The software can work in networked mode and it will allow someone at Reception to administer the system from their own PC as well as notifying staff when a visitor arrives - this mechanism was a little clunky to implement (relied on file shares rather than a standard windows messaging interface or email) and most IT people would be a little reluctant to network a system that was publicly accessible.

Still the basic configuration works really really well - Reception and their Visitors no longer have to mess around with the Visitor Book or its little labels.

This is kind of a long winded way of saying it would make a fantastic Open Source product idea - a LAMP based system (Linux, Apache, MySQL, PHP) with a Firefox front-end (in Kiosk mode). Visitors fill in a simple form when they arrive (some basic customisation could be carried out in the admin/reporting interface) - a list of who they're visiting could be pulled from an LDAP source with type-ahead auto complete and a simple email message could be sent to whoever they're visiting to inform them that their guest had arrived.

The back-end database would keep track of peoples comings and goings (and if you're a frequent visitor the system wouldn't make you sign in all over again) and let Reception print out visitor / fire-evacuation lists.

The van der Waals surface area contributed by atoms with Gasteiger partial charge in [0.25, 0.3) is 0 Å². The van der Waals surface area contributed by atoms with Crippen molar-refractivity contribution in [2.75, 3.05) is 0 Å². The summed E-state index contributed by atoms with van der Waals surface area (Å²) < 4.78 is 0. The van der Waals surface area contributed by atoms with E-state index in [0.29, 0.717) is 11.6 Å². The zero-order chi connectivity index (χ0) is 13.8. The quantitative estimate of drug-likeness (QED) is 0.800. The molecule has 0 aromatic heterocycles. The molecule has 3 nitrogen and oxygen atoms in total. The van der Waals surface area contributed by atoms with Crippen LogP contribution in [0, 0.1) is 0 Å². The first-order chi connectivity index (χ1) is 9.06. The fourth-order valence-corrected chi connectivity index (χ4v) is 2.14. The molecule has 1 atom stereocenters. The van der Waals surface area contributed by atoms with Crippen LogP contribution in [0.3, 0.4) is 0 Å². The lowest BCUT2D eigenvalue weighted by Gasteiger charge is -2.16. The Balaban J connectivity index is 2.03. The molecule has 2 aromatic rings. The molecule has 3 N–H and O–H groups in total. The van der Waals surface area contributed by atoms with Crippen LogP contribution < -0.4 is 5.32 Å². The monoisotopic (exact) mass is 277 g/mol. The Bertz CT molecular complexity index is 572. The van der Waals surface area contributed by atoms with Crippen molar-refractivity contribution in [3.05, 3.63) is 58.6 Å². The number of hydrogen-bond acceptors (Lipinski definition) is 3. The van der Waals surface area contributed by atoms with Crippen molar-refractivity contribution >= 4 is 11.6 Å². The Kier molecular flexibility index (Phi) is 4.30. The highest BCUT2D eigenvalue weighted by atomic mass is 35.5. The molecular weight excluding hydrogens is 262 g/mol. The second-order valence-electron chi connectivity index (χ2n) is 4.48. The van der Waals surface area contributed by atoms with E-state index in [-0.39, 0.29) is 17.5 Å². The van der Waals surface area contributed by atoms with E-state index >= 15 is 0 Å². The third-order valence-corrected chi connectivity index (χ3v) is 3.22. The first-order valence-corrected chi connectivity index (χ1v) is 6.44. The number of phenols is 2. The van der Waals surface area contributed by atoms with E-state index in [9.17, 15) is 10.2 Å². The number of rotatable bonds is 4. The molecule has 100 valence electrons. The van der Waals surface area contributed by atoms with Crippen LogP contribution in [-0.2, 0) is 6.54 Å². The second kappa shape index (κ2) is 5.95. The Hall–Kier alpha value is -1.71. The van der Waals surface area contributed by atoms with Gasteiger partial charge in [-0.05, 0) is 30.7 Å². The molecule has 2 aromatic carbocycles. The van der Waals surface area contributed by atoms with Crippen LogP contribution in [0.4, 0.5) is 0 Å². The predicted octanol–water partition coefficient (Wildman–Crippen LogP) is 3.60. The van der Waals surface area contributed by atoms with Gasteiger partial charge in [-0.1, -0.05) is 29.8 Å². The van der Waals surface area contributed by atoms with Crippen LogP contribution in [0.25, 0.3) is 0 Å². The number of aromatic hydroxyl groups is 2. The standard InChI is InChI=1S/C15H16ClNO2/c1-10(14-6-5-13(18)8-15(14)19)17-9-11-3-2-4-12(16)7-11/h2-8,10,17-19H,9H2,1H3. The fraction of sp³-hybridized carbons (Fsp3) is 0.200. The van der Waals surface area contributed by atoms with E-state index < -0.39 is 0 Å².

The admin / reporting interface would also just be a web form accessible to anyone supplying the appropriate username / password.

Enhancements could include a simple SMS gateway to text people when guests arrive or automatically call and inform them their guest is waiting for them. Then you could get really fancy and have modules that would integrate with CRM's to track client site visits.

You could get really fancy by allowing normal staff to 'pre-book' their own guests and automatically generate visitor labels which Reception could present to them when they arrive and send a reminder email when they're due to show up.